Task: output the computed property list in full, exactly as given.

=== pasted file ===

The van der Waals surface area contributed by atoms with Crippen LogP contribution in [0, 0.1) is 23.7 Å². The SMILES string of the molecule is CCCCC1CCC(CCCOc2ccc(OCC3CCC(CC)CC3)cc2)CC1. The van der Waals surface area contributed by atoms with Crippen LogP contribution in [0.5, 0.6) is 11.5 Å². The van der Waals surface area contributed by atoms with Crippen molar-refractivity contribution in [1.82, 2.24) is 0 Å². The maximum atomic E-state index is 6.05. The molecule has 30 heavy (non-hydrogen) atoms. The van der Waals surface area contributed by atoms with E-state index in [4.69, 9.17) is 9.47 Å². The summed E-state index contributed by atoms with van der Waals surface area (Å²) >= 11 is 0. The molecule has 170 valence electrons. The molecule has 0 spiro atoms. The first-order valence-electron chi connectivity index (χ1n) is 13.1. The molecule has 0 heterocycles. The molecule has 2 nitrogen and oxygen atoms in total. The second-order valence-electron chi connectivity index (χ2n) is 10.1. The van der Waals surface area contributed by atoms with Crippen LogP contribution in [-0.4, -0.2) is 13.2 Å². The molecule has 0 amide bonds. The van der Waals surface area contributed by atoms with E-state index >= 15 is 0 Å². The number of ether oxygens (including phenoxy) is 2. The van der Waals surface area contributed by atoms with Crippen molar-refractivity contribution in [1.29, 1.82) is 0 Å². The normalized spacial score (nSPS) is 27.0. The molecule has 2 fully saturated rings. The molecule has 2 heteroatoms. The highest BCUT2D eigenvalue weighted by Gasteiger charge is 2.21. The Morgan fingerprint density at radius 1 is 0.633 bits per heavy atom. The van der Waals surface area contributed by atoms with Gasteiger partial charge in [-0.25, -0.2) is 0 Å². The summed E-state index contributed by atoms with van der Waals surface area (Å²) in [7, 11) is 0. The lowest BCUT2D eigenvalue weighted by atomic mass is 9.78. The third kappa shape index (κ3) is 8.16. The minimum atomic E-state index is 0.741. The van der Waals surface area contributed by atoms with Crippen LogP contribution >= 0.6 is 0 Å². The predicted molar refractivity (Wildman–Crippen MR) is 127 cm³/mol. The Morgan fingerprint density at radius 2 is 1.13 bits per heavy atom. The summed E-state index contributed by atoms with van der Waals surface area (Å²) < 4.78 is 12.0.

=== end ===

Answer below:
The van der Waals surface area contributed by atoms with Crippen LogP contribution in [0, 0.1) is 23.7 Å². The SMILES string of the molecule is CCCCC1CCC(CCCOc2ccc(OCC3CCC(CC)CC3)cc2)CC1. The van der Waals surface area contributed by atoms with Crippen LogP contribution in [0.5, 0.6) is 11.5 Å². The van der Waals surface area contributed by atoms with Crippen molar-refractivity contribution in [1.82, 2.24) is 0 Å². The maximum atomic E-state index is 6.05. The molecule has 30 heavy (non-hydrogen) atoms. The van der Waals surface area contributed by atoms with E-state index in [4.69, 9.17) is 9.47 Å². The summed E-state index contributed by atoms with van der Waals surface area (Å²) >= 11 is 0. The molecule has 170 valence electrons. The molecule has 0 spiro atoms. The first-order valence-electron chi connectivity index (χ1n) is 13.1. The molecule has 0 heterocycles. The molecule has 2 nitrogen and oxygen atoms in total. The second-order valence-electron chi connectivity index (χ2n) is 10.1. The van der Waals surface area contributed by atoms with Crippen LogP contribution in [-0.4, -0.2) is 13.2 Å². The molecule has 0 amide bonds. The van der Waals surface area contributed by atoms with E-state index >= 15 is 0 Å². The number of ether oxygens (including phenoxy) is 2. The van der Waals surface area contributed by atoms with Crippen molar-refractivity contribution in [1.29, 1.82) is 0 Å². The normalized spacial score (nSPS) is 27.0. The molecule has 2 fully saturated rings. The molecule has 2 heteroatoms. The highest BCUT2D eigenvalue weighted by Gasteiger charge is 2.21. The Morgan fingerprint density at radius 1 is 0.633 bits per heavy atom. The van der Waals surface area contributed by atoms with Gasteiger partial charge in [-0.25, -0.2) is 0 Å². The summed E-state index contributed by atoms with van der Waals surface area (Å²) in [7, 11) is 0. The lowest BCUT2D eigenvalue weighted by atomic mass is 9.78. The third kappa shape index (κ3) is 8.16. The minimum atomic E-state index is 0.741. The van der Waals surface area contributed by atoms with Crippen LogP contribution >= 0.6 is 0 Å². The predicted molar refractivity (Wildman–Crippen MR) is 127 cm³/mol. The Morgan fingerprint density at radius 2 is 1.13 bits per heavy atom. The summed E-state index contributed by atoms with van der Waals surface area (Å²) < 4.78 is 12.0.